Note :

VIOLENT VIDEO GAMES : Do provide a forum for learning and practicing aggressive solutions to conflict situations. The effect of violent video games appears to be cognitive in nature. However, in the short term, playing a violent video game appears to affect aggression by priming aggressive thoughts. Longer-term effects are likely to be longer lasting as well, as the player learns and practices new aggression-related scripts that become more and more accessible for use when real-life conflict situations arise. If repeated exposure to violent video games does indeed lead to the creation and heightened accessibility of a variety of aggressive knowledge structures, thus effectively altering the person’s basic personality structure, the consequent changes in everyday social interactions may also lead to consistent increases in aggressive affect. The active nature of the learning environment of the video game suggests that this medium is potentially more dangerous than the more heavily investigated TV and movie media. With the recent trend toward greater realism and more graphic violence in video games and the rising popularity of these games, (I) one should be aware of these potential risks (II) Importantly, violent video games can be commandeered to both create and exaggerate the tendency. UNIT.

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Number (XIV)  File : The Developmental Dynamics of Terrorist Organisations

This particular investigation focuses on global trends and patterns in the frequency and severity of events, rather than on event particulars or motivations. By focusing the analysis at the global scale, the importance of individual decisions in specific contexts is in fact lessened, due to the central limit theorem and the rough independence of individual events; as a result, the importance of generic non-strategic processes is enhanced and these processes, if any, may be studied. Explanations of such patterns thus focuses on processes or constraints that are independent of variations in context or specific motivation and may include physical constraints, network effects and endogenous population dynamics, which are well suited to explain the behaviour of strategically uncoordinated populations of actors. This approach to investigating the fundamental laws of terrorism has much in common with that of statistical physics, in which the self-averaging properties of independent events allows for interesting population-level properties to emerge from microscopic system chaos. This statistical physics-style approach is increasingly being applied to study complex social systems, yielding a number of novel insights.

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No. (XV) File : THE RAPE OF WOMEN IN WAR – DIRTY WAR 

(See Room No. 15 : ‘On the Treatment and Maltreatment of Women’ and ‘Enhanced Interrogation’

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No. XVI File : Is Violent Radicalisation Associated with Poverty, Migration, Poor Self Reported Health and Common Mental Disorders?

A study of common mental disorders and violent radicalisation, taking account social and political attitudes, beliefs and health related behaviours associated with sympathies for and importantly, radicalisation in a minority Muslim-heritage population sample of South Asian ethnic origin, living in the U.K.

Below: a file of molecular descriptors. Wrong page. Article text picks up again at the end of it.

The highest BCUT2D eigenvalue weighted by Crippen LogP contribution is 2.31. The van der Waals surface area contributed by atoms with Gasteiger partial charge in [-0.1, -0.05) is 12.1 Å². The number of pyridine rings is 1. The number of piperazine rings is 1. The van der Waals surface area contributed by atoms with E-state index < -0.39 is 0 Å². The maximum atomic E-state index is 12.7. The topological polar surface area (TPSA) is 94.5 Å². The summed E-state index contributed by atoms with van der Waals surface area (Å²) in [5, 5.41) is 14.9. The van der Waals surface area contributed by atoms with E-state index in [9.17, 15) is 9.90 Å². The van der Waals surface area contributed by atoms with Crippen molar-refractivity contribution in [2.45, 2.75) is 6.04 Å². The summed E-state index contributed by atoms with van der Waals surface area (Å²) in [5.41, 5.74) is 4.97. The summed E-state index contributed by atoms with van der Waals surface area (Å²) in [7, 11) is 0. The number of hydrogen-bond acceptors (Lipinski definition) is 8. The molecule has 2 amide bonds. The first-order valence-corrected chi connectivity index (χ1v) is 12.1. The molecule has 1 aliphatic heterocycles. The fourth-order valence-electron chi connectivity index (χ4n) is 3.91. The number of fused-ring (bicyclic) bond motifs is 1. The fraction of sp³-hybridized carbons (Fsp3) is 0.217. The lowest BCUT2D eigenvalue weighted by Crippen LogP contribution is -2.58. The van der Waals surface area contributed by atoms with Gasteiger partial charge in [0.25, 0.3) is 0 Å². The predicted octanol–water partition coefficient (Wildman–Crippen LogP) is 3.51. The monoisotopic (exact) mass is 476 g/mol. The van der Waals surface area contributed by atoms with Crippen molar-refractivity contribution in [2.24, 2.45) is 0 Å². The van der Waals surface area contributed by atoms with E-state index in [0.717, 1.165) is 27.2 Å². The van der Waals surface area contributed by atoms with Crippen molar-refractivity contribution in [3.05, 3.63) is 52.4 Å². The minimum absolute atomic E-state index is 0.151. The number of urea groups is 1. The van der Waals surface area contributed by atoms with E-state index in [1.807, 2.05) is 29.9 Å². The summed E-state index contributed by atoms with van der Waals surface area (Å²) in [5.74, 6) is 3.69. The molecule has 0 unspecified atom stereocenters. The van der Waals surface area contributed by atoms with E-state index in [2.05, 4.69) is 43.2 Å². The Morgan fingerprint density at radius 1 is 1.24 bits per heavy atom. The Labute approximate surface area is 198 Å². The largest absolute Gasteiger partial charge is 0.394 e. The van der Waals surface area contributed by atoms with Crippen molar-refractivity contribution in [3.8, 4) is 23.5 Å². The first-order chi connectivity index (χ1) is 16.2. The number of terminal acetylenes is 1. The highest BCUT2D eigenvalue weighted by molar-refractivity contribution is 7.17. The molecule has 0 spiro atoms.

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No. XVI File : Psychoanalytic Theory and the Terrorist. Seminar Series (Notes I of V)

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No. XVII File : Exploring the Social Transmission of Lying Behaviour

THE ISSUE OF LIES : The question of how dishonesty spreads through social networks is relevant to relationships, organizations, and society at large. Individuals may not consider that their own minor lies contribute to a broader culture of dishonesty. Research in this is noteworthy because honesty is identified as a universal value. To understand how social and cultural standards for dishonesty may form in spite of the universal moral of truthfulness, one can point to an important distinction between two types of social norms, which are. ‘Injunctive norms’ referring to actions that people generally approve of, while ‘descriptive norms’ referring to actions that people generally engage in. The results of certain recent studies indicate that descriptive norms for dishonesty can vary even as the injunctive norm for honesty remain constant. > Thus, if societies are to truly uphold the virtue of honesty, individuals will need to pull together to expose lies when they occur, and prevent them from quietly weaving themselves into the social fabric. < UNIT

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File No. XVIII : Telling Lies : The Irrepressible Truth

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Addendum (I)

Consider a series of tests : Each test with different conditions and importantly, the amount of remuneration. It is possible to record that the number of untruthful test subjects grow with each test.

As a result, when a person cheats for her / himself, every time she / he lies more and more often. At the same time, the signal in the brain amygdala decreases, each time, that is, the brain adapts to the ever increasing scale of the lie. The degree of decrease in the sensitivity of the amygdala when deciding to act dishonestly predicts how the dishonesty of behaviour will grow in the future.

At the same time, one finds that a person begins to lie more often, only when she / he says untruth for her/ his own good. If she / he does this solely in favour of someone else, then the scale of the lies does not increase. This is consistent with the hypothesis that when people cheat for the sake of others, they recognise this behaviour as morally acceptable.

Thus, only a lie for personal gain has the property of growing. It is suggested that the same mechanism can develop a craving for risk and / or aggressive behaviour. UNIT

(C-IV)

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Secret Intelligence Service

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Adversitate. Custodi. Per Verum

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Above photograph. Whitehall. London. U.K.